Saturday, March 04, 2006

A Thousand Flowers

The vast majority of wines, whether you know it or not, are blended. Blending is a celebrated success in Bordeaux. But most Americans, I suspect, remain unaware that the varietal they enjoy from California, for example, must contain only 75 percent of the grape identified on the label.

There are, however, well-known exceptions. Many of the meritages from California are rich and delicious new world examples of the classic red Bordeaux blend. In the world of whites, there are some famous examples of chardonnay blends, like Conundrum.

Unfortunately, I've never been able to get my arms around this particular wine. I know Conundrum gets good ratings and many people love it, but I've always found it to be a bit muddled. Maybe it's my own peculiar tastes at work. But I always felt like the chardonnay was battling, rather than integrating, the other varietals for dominance.

Fortunately, the folks at Hop Kiln in Sonoma County have found the right formula to tickle my palate. They make a blend of chardonnay (38%), gewurztraminer (27%), riesling (22%), and sauvignon blanc (13%) that's called A Thousand Flowers. And, it sells for only $13 a bottle.

Some friends of mine discovered this intensely floral wine a few years ago while touring Sonoma County. They shipped some home and then introduced us to this great find. I was captivated but resigned to the probability that, as an east-coaster, I probably wouldn't see this wine again for years to come. I'm delighted to say that I was wrong. Hop Kiln wines, including some terrific zinfandels, have been available in Connecticut stores for at least a year now.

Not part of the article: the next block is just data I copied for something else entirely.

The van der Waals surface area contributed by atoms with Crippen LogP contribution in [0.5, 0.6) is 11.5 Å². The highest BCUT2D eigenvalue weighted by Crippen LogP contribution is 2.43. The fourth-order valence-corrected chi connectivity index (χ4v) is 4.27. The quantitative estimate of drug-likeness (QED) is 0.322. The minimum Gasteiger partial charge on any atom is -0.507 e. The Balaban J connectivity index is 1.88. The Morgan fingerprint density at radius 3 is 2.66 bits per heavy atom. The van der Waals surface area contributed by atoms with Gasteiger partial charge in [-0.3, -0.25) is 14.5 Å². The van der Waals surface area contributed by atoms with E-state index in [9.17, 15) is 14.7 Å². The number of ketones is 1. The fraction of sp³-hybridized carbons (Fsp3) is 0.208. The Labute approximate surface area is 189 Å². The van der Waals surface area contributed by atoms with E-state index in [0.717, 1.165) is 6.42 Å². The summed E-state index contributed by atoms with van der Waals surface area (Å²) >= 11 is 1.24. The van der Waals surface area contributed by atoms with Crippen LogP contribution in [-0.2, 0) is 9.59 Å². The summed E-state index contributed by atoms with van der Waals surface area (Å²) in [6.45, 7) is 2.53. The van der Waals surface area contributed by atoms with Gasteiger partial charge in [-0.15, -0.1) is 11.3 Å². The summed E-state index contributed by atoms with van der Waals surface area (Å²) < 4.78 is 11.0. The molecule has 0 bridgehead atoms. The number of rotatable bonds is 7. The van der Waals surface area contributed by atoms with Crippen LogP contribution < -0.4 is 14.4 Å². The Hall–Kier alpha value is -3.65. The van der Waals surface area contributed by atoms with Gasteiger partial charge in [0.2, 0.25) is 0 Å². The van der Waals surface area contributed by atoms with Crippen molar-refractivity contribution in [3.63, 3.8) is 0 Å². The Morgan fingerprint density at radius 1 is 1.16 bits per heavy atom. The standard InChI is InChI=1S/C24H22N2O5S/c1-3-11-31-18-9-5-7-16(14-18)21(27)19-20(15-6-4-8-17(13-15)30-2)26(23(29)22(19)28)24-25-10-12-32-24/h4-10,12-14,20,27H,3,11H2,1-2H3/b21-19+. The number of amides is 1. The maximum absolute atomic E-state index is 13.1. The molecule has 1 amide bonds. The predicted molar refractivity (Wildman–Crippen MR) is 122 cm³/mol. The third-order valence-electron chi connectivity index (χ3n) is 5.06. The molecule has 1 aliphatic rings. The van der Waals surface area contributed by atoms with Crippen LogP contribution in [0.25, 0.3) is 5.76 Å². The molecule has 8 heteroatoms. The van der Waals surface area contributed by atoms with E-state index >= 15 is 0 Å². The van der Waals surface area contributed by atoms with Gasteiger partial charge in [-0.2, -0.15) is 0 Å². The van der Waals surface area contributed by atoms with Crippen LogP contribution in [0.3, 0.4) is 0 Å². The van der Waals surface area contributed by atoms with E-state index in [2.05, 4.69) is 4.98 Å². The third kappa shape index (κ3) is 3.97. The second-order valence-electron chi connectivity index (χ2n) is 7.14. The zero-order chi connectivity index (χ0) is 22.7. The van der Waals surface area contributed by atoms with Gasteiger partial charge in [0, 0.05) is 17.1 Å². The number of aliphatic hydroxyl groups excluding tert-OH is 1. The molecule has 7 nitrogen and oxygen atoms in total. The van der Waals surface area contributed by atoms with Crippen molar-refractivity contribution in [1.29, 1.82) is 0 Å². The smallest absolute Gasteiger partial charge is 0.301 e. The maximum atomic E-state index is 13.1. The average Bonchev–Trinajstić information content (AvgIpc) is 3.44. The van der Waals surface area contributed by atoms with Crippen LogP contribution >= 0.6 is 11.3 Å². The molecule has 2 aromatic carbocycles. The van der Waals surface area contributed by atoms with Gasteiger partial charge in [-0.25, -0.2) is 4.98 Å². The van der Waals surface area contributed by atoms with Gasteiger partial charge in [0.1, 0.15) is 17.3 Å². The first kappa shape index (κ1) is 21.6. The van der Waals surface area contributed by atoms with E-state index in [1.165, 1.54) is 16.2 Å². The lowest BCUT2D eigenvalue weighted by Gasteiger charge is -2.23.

The Thousand Flowers remains a favorite. The 2004 has aromas that are lush with flowers and tropical fruit and apples, so much so that you expect to encounter sweetness with the first taste. But, instead, this unique wine achieves a nice balance, like a fine Alsatian. While the chardonnay contributes a nice richness, I think it's the gewurztraminer and to a lesser extent the riesling that carry the day here. That's probably why I like it so much -- it does not taste like a confused chardonnay.

Do yourself a favor and give Thousand Flowers a whirl. It's such a wonderful break from vinous routine at a pretty terrific price.


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